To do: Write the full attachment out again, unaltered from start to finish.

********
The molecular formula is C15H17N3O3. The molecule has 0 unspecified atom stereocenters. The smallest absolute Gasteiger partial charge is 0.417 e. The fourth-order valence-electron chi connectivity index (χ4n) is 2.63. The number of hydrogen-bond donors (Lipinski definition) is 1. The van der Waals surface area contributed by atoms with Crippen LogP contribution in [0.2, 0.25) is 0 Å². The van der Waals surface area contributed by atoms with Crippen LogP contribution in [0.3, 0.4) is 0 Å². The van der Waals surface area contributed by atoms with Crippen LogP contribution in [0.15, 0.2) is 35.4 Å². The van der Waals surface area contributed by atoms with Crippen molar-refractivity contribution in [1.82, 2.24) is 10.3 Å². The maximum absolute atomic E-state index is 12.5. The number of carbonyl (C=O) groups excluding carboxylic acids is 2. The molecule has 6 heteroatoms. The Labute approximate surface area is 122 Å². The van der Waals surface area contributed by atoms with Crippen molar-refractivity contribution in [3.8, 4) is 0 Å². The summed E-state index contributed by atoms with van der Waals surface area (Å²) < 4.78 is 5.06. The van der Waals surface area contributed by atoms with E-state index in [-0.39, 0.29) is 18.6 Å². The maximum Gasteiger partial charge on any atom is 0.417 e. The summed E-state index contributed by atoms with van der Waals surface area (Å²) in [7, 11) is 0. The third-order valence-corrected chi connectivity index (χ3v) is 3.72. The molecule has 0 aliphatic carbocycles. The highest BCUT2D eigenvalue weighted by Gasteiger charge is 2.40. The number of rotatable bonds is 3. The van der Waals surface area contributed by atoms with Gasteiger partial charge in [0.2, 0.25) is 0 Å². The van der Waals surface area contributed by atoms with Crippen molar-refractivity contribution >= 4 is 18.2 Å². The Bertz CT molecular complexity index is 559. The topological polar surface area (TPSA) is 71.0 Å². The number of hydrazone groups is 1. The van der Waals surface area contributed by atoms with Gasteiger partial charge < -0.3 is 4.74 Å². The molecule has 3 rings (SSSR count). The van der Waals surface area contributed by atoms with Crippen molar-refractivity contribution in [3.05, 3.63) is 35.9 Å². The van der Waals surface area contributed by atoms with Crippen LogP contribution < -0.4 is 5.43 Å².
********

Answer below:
The molecular formula is C15H17N3O3. The molecule has 0 unspecified atom stereocenters. The smallest absolute Gasteiger partial charge is 0.417 e. The fourth-order valence-electron chi connectivity index (χ4n) is 2.63. The number of hydrogen-bond donors (Lipinski definition) is 1. The van der Waals surface area contributed by atoms with Crippen LogP contribution in [0.2, 0.25) is 0 Å². The van der Waals surface area contributed by atoms with Crippen LogP contribution in [0.3, 0.4) is 0 Å². The van der Waals surface area contributed by atoms with Crippen LogP contribution in [0.15, 0.2) is 35.4 Å². The van der Waals surface area contributed by atoms with Crippen molar-refractivity contribution in [1.82, 2.24) is 10.3 Å². The maximum absolute atomic E-state index is 12.5. The number of carbonyl (C=O) groups excluding carboxylic acids is 2. The molecule has 6 heteroatoms. The Labute approximate surface area is 122 Å². The van der Waals surface area contributed by atoms with Crippen molar-refractivity contribution in [3.8, 4) is 0 Å². The summed E-state index contributed by atoms with van der Waals surface area (Å²) < 4.78 is 5.06. The van der Waals surface area contributed by atoms with E-state index in [-0.39, 0.29) is 18.6 Å². The maximum Gasteiger partial charge on any atom is 0.417 e. The summed E-state index contributed by atoms with van der Waals surface area (Å²) in [7, 11) is 0. The third-order valence-corrected chi connectivity index (χ3v) is 3.72. The molecule has 0 aliphatic carbocycles. The highest BCUT2D eigenvalue weighted by Gasteiger charge is 2.40. The number of rotatable bonds is 3. The van der Waals surface area contributed by atoms with Gasteiger partial charge in [0.2, 0.25) is 0 Å². The van der Waals surface area contributed by atoms with Crippen molar-refractivity contribution >= 4 is 18.2 Å². The Bertz CT molecular complexity index is 559. The topological polar surface area (TPSA) is 71.0 Å². The number of hydrazone groups is 1. The van der Waals surface area contributed by atoms with Gasteiger partial charge < -0.3 is 4.74 Å². The molecule has 3 rings (SSSR count). The van der Waals surface area contributed by atoms with Crippen molar-refractivity contribution in [3.05, 3.63) is 35.9 Å². The van der Waals surface area contributed by atoms with Crippen LogP contribution < -0.4 is 5.43 Å².